"This is fantastic, we've done cruises in Scandinavia before but this is so much nicer," said the Black Lips' Cole Alexander, on the opening leg, a "Gilligan's Island"-themed pub crawl. "It's really cool for the bands as well as fans, I really do feel like I'm on vacation. The 3 a.m. set was a little sloppy, but I think that's why they booked us for that slot."
The experience can even feel a little overwhelming for fans. One can never quite shake the sense that whatever you're doing, you're missing out on something more fun down the hall. Sometimes it can all make you want to dump a Heineken on someone. But if Coachella logic holds true, the transcendent parts are always soon at hand, which brings me to Tuesday morning.
We were off to Nassau for snorkeling, and a few dozen yellowtail snappers, angelfish and loggerhead turtles were gliding just a few feet below us in the gently-chilly water. After the last two days, it felt good to be in the company of creatures that came by their soggy, glazed-eyed look via DNA rather than Sex on the Ship cocktails.
Yet there is wildlife onboard the S.S. Coachella. Six hours ago I was watching a guy in full-body lemur costume raving his face off to the Gaslamp Killer by the rooftop pool.
The after-hours lounge turned out to be the 15th floor pool bar, where you could post up with a Campari and soda and watch the L.A. music-biz dauphins mingle.
Spotted were FYF's Sean Carlson, the Eastside's sound-tech czar Jordan Long, and promoter Franki Chan. Sometimes you'd catch Paul Tollett with his black baseball cap pulled low, surveying his domain.
By the wee hours of Wednesday, the Silhouette Theatre stage is a thrashing hive of bodies for mashup party-provost Girl Talk's set.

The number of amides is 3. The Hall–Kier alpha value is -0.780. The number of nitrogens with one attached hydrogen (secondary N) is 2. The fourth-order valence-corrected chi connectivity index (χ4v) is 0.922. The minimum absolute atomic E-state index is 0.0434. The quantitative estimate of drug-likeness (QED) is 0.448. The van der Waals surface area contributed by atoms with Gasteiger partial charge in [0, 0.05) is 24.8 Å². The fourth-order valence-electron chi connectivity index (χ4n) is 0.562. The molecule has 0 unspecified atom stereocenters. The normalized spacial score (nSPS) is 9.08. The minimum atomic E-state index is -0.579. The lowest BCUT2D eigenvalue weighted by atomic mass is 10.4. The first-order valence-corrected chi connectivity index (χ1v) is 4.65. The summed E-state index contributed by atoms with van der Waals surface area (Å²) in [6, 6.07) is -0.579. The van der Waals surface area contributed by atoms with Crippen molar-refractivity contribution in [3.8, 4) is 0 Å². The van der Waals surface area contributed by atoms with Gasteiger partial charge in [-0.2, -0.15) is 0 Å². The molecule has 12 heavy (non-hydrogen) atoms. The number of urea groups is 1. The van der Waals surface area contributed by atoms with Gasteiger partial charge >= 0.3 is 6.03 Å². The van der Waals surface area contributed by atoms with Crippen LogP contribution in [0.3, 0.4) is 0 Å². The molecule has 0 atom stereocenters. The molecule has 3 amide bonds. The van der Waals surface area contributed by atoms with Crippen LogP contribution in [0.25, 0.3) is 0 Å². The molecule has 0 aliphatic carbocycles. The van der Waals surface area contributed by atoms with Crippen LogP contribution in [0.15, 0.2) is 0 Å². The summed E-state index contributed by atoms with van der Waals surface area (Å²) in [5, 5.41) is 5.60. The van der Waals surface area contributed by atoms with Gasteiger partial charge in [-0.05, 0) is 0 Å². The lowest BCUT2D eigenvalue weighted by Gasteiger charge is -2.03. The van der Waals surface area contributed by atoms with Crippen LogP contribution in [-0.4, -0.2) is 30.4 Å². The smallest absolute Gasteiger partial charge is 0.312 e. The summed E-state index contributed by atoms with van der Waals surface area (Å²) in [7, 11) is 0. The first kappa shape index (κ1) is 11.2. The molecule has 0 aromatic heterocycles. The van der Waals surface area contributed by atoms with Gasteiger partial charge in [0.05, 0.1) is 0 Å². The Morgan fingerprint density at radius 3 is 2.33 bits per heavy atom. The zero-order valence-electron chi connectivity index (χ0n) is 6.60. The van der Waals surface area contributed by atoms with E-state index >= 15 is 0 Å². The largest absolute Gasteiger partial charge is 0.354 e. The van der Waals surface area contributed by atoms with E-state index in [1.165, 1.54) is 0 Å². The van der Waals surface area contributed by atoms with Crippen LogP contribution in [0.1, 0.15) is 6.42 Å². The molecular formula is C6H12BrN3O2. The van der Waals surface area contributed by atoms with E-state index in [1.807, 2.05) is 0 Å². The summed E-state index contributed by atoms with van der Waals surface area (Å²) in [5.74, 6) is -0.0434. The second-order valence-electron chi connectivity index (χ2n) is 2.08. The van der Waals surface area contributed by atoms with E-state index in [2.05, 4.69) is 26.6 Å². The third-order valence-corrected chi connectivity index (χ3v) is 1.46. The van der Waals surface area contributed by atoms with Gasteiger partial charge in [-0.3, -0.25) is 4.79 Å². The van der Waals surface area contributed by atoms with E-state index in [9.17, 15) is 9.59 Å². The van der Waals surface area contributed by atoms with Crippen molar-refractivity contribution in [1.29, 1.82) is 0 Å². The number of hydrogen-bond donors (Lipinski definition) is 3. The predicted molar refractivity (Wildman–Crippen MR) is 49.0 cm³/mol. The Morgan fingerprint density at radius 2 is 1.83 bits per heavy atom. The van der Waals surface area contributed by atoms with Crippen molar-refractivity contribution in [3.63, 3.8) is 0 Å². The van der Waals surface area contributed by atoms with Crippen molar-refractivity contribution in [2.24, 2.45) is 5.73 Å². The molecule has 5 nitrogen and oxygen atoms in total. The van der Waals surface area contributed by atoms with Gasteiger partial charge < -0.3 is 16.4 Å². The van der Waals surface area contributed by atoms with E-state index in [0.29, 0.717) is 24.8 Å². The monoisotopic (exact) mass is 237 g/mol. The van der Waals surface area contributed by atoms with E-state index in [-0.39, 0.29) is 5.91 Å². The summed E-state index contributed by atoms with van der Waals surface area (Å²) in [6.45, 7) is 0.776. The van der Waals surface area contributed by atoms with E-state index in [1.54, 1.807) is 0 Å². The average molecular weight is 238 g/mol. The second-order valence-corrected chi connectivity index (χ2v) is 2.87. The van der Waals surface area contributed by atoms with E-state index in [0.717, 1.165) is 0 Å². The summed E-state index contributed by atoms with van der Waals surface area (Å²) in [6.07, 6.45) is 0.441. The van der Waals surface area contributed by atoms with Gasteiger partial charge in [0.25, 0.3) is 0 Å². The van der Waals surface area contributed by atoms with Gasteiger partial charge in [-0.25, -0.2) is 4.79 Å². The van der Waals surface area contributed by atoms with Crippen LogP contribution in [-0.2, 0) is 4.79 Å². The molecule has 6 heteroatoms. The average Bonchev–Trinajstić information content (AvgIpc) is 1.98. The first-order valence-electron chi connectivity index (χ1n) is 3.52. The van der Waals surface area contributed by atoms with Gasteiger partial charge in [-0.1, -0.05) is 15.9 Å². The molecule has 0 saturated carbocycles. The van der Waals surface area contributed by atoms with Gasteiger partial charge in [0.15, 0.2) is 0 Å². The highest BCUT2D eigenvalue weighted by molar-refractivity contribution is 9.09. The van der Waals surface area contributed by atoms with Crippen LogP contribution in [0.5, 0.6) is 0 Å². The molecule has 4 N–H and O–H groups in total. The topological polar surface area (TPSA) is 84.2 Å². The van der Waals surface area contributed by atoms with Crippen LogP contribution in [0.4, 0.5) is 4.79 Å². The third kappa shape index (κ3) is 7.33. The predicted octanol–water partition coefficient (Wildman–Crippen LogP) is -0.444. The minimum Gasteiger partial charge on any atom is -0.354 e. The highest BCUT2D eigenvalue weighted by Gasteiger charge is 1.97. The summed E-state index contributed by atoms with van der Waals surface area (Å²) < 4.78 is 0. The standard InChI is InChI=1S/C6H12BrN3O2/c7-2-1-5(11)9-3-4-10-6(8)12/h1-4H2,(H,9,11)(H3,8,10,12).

It's 1 a.m., many are five sheets to the wind. Next to me, a woman is making out with a random shirtless guy, and as if to apologize to his girlfriend standing nearby, she makes out with her next. Confetti is pouring from cannons, someone's pouring champagne down perfect strangers' throats like a mother bird feeding her chicks.
It capped a day of appropriately mashed-up absurdities. Hot Chip was a discophile's delight; Father John Misty's sci-fi tale of landing an apartment in hell had a touch of Ray Bradbury's dark comedy; the Black Lips' pub crawl was exactly what it sounded like (much drinking, with scattered cross-dressing and undressing), and of course we found the good 4 a.m. booze-sop buffet only on our last night at sea.
But this voyage was about throwing a crazy idea — Coachella on a boat — and hoping it could float. Goldenvoice will have to run the numbers to see if it did.
But by the 8 a.m. disembarking call Wednesday morning, the fact that so many looked like they'd been hit by a cement mixer the previous night implied that they might be onboard in the future.